The “Strick” poems as a whole are both dependent on and independent of the other poems in "Song of the Andoumboulou." The individual poems in “Strick” are both dependent on and independent of the other poems. The sections of the poems, separated by dots and horizontal lines, are both dependent and independent of each other. The stanzas are both independent from and dependent on each other: and so are the very lines of the poem.

See this Mackey poem: Andoumboulou 21. This is a part of “Strick."

Notice this stanza break btween "outside..." and "It was a train." In these ways it is a standard break: 1) it skips a line; 2) there is a change in focus, from the scenery to the setting on a train.

In these ways it is not a typical stanza break. 1) The word "outside," followed by an ellipse, is a wisp of a line — indented, one word, the ellipse signaling us to slow down or that something is missing. The first stanza closes quietly with it.

2) The second stanza retains this wispiness by being in the passive tense, but it is also more of a specific statement of fact rather than impressions. The indentation further breaks it from the short line above.

Mackey's stanzas often draw to a close in this way. In addition, even inside his stanzas, as you can see in this poem, he will place single words toward the right margin, creating quasi-stanzas.

This is the essential point: even in most avant-garde poems, the edges and distinctions between formal elements are quite distinct. A series of poems is a series of poems. Think of Oppen's Discrete Series. A stanza is a block of lines. A line break is where the poet absolutely chooses to break the line: there is no such thing as a partially broken line.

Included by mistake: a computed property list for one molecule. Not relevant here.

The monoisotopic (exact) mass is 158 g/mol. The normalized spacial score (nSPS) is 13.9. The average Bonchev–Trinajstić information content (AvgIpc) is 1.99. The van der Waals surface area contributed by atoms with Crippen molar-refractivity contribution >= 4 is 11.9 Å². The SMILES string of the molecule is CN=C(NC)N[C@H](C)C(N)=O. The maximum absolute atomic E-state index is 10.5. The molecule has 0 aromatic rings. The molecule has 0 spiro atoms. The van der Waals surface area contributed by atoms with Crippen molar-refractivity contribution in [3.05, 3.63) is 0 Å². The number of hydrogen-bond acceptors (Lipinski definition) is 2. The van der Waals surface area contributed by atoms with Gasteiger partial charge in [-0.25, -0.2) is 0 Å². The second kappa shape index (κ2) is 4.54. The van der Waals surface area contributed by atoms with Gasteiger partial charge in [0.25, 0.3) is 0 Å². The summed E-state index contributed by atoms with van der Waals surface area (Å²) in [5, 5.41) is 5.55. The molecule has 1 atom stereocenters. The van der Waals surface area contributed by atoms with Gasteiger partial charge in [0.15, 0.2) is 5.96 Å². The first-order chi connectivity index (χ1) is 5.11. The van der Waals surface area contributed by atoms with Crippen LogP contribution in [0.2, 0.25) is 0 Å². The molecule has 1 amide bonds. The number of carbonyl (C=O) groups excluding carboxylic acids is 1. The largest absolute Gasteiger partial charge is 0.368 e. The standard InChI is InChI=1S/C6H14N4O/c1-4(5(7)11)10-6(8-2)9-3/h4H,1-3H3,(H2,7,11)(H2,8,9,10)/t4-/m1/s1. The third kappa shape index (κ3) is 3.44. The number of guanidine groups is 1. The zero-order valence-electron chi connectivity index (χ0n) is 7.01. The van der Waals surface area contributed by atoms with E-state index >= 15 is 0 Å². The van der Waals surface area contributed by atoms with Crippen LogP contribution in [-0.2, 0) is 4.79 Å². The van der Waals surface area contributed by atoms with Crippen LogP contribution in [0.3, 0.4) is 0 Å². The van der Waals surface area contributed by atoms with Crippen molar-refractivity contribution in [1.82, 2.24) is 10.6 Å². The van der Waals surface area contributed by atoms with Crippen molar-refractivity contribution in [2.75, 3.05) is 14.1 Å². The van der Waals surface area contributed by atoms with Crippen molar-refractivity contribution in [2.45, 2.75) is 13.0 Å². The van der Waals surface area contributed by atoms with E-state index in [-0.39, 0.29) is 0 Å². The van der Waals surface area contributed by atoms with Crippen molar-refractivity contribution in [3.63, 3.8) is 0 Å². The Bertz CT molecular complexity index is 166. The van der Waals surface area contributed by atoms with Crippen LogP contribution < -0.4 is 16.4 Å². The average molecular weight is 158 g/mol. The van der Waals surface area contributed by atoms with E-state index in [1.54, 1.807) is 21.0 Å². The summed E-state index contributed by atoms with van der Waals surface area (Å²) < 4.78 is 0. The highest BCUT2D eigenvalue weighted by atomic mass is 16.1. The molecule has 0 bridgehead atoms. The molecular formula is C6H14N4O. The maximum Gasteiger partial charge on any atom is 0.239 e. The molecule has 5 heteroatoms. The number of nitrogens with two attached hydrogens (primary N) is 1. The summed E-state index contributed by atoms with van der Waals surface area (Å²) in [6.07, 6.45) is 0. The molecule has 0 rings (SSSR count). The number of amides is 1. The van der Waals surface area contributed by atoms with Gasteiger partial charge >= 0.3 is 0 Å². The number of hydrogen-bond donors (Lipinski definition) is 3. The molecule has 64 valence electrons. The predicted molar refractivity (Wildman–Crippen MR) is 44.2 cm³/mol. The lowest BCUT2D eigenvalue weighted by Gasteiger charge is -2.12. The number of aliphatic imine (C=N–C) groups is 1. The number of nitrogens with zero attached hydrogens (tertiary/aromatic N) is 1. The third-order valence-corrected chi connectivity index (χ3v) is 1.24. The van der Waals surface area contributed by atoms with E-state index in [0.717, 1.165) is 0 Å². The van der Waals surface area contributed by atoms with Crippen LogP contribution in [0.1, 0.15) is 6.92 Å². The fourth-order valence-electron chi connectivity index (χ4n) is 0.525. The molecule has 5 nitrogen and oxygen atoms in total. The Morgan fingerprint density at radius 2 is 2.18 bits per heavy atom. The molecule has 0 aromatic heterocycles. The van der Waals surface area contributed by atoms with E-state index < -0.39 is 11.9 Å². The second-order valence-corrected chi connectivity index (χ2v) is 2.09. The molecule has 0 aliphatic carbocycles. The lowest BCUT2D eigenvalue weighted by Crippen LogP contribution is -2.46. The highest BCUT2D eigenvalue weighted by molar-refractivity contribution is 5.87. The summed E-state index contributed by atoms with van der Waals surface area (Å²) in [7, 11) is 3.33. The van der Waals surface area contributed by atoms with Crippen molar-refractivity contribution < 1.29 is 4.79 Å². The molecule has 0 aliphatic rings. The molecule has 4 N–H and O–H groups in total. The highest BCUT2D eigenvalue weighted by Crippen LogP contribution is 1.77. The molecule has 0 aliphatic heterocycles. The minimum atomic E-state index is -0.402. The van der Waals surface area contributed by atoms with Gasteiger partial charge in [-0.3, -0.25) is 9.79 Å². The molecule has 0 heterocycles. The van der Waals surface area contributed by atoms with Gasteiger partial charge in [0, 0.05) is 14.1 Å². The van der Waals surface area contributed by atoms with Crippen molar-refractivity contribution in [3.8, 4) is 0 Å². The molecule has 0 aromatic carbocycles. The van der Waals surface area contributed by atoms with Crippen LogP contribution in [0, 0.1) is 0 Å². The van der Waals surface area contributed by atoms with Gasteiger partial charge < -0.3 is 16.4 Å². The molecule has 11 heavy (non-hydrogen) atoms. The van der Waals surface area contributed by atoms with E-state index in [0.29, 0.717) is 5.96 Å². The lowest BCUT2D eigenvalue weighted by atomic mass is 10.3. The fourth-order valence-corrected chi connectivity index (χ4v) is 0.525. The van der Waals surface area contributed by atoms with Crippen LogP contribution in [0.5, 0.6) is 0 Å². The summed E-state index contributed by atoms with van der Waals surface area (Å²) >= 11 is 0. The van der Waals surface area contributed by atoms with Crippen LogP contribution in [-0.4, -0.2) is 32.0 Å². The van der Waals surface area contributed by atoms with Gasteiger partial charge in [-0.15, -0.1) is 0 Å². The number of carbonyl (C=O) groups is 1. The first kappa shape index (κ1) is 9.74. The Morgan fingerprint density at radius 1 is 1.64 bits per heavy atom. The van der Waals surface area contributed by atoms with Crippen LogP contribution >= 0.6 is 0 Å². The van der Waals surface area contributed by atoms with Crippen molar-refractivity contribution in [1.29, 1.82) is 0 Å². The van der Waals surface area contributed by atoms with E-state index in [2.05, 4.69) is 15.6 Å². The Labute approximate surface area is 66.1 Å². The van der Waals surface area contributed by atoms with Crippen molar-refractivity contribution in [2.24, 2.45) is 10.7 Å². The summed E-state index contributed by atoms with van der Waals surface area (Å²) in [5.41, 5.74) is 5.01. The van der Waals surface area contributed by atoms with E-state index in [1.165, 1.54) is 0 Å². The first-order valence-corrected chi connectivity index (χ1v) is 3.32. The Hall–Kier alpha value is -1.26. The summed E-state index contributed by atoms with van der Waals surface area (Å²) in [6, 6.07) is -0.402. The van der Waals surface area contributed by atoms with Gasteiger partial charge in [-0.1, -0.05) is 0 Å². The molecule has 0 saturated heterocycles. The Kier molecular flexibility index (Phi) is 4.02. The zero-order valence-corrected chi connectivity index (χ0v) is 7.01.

Mackey breaks this rigidity down. Sup-series can be in poetic series. Poems coming right after one another can sometimes be quite distinct, and sometimes seem like a continuation.
Sections of the poem are divided by dots or horizontal lines. Stanzas, as we have seen, may or may not be located where he places a single word way on the right margin.
Even the lines do not always have a clear beginning and end. How are we to read the indentations?

The result is that Mackey increases the number of formal techniques he can use, and he frequently uses them to smooth out the surface of the poem. It is as if he is playing with a 12-string rather than a 6-string.

The poems seem to glide into and out of jarring, creaking, cultural and semantic areas.

As we undulate down the lines and stanzas of Mackey's poems, the line and stanza breaks are both there and not there. Does the fifth line of Anoumboulou 21 end with or "eternity" or "minha"? The opportunities for subtlety, nuance, and stress increase tremendously with his use of these softening techniques.

This is Bedouin poetics.

I am “allowed” to use this term because Mackey himself brings it up when he names one of his books School of Udhru.

Undulating movement into and out of forms, into new forms, only to have them dissolve. Unwoven strands on either end of the creaking loom, woven strands tight together, but not fused, later, after use, to be unwoven.


The next step is to follow some of these strands through Strick poems so that we can get a better feel for how they work out in particular. Initially, I will see if using a concordance will help me to read across the poems rather than down them, as I have been doing.